Fitness & Workouts Life

Who Is Your G.O.A.T. ?

Image courtesy : https://www.facebook.com/BleacherReportFootball/photos/goats-still-doing-goat-things-/2318950891500700/

In sports, we very seldom come across the term ‘G.O.A.T.’ or simply put ‘GOAT’. For those of you who don’t know what it stands for, it means ‘Greatest Of All Time’.

Talk to any sports fan in this world, whether they’ve been following the sport since decades or just a couple of years; every fan has an opinion and a view. Moreover, the criteria for this competition varies from fan to fan and can never be summed up within an inclusive definition. 

If you’re a football (soccer) fan, you’ve come across a ‘Messi VS Ronaldo’ conversation which has been going on since a decade. While some compare them mainly in terms of countable statistics on the field with their respective clubs, some tend to include their national records. Some would also include other intangibles like physicality, age, teammates, overall skills, the era, etc etc. 

Similarly, one of the most talked about conversations in the NBA is ‘Jordan VS LeBron’. Some talk about Jordan’s 6 rings versus Lebron’s 3; whereas others talk about LeBron’s superior passing and rebounding skills compared to Jordan. Some talk about Pippen’s contribution in Jordan’s success while some talk about the extraordinary genius of Phil Jackson in orchestrating the whole 3-peat. 

The conversation goes on and on. If Hamilton keeps his win streak up, we’re going to hear a lot more ‘Hamilton VS Schumacher’, the better F1 driver or ‘Sachin VS Kohli’ the better Indian batsman or ‘Federer VS Nadal VS Djokovic’, the better tennis player. 

But here is a question which I personally ask all you sports fans : 

‘Do You’ or ‘Should You’ also take into account the impact these athletes have off the court when they’re not armed with their accessories or their heroics outside their jerseys?

We hold our political leaders and people with billions in their bank accounts more accountable than the average human being thanks to their power, privilege and clout. Shouldn’t we hold these world renowned athletes to some of those raised standards too?

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Just recently, we came across the COVID19 debacle surrounding the Adria Tour and Novak Djokovic. Hundreds of articles that ranged from ‘The World No.1 and ATP Players Council President putting lives of players in jeopardy’ or that ‘He’d never be the people’s champion’. 

You never hear such harsh criticism about Roger Federer, who is widely regarded as the best player to have graced the game of tennis, despite the fact that he may not hold the title for the most grandslams after a year or couple of years. We talk about his gentle, calm and graceful demeanour on and off the court and the bar he has set for every player through his entire career.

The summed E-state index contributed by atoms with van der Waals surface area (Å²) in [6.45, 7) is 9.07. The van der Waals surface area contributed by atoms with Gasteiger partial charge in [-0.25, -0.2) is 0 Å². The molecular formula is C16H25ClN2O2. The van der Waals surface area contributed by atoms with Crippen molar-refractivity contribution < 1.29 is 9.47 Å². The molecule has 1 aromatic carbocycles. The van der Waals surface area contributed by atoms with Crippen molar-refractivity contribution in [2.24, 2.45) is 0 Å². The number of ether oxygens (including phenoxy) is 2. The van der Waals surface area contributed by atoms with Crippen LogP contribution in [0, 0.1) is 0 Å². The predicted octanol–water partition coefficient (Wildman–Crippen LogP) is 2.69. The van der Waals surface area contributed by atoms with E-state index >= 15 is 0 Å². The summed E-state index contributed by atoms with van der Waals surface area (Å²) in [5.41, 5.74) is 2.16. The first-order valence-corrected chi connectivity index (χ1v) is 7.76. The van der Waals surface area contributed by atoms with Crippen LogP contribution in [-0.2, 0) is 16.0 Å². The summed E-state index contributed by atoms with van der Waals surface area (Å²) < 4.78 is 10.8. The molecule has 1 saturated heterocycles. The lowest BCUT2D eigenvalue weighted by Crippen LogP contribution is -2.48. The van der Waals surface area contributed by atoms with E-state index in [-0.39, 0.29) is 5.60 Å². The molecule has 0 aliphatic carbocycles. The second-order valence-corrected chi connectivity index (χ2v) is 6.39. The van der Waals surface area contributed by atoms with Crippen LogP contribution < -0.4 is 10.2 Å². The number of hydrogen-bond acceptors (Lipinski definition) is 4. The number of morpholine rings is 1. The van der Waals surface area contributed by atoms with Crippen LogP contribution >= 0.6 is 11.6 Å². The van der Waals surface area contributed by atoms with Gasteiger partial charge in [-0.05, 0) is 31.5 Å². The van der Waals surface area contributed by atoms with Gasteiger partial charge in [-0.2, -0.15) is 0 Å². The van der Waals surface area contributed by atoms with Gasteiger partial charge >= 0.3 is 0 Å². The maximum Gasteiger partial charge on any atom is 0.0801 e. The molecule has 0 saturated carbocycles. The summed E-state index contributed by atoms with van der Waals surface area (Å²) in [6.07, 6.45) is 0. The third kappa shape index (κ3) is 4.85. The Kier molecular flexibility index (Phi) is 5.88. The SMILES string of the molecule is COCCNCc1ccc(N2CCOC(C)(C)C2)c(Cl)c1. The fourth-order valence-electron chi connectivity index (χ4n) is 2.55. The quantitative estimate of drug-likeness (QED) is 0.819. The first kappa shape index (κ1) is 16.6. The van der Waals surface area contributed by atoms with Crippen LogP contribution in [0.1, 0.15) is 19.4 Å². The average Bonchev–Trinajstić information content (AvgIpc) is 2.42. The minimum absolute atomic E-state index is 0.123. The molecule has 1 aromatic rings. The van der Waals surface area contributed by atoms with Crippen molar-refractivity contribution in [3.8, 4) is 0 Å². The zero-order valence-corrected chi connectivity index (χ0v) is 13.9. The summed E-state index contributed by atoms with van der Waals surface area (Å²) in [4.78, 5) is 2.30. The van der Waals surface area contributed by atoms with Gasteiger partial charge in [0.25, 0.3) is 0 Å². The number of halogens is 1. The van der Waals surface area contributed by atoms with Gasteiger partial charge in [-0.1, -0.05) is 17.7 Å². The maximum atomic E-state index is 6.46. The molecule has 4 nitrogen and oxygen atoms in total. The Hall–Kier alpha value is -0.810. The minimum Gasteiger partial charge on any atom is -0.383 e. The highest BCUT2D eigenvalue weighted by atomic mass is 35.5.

Similarly, should we also account for their philanthropic efforts and impact in their communities while they’re on top of their games? 

Michael Jordan and the Jordan Brand recently announced to commit $100million dollars over the next 10 years with the goal of “ensuring racial equality, social justice and greater access to education.” However, this comes from Jordan the ex-NBA player. Historically speaking, Michael Jordan the player never mixed his career with other social matters. 

On the contrary, Lebron James has been vocal about Social Injustice all through his career and has achieved so much off the court while taking advantage of the spotlight his play puts him in. LeBron’s active career ensures the fact that his endeavours are cast light upon a lot more often and his messages reach far more people than any other player. 

In my opinion, GOAT is the player who has the best impact on his sport; who pushes the sport forward; who is a lot more than just a highly skilled player in a jersey and who uses his platform for far better causes than just to entertain, because sports is a lot more than just entertainment. 

While a lot of y’all may or may not agree with my definition of GOAT, I ask you again : 

Who is your GOAT?

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13 comments

  1. Jordan was old school, before moral exhibitionism and social media made every star an expert on every social issue.

    Like others of that era, he did alot of charity work quietly behind the scenes because it was the right thing to do, not for the extra attention or endorsements it might get him.

    Liked by 2 people

    1. I am in no way critiquing what he did or did not do. However, when you see his documentary ‘The Last Dance’, you realize he could’ve done more. He did not have to and that’s no knock on his greatness. I love MJ!

      Liked by 1 person

  2. When you talk on and off the field (or court) I would go with Derek Jeter as a more recent player, but if we look way back I would take Roberto Clemente who literally died trying to aid other Latin Americans in need. As far as greatest at their sport in general I’m a big boxing fan, so I would say Sugar Ray Robinson.

    Liked by 1 person

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    Liked by 1 person

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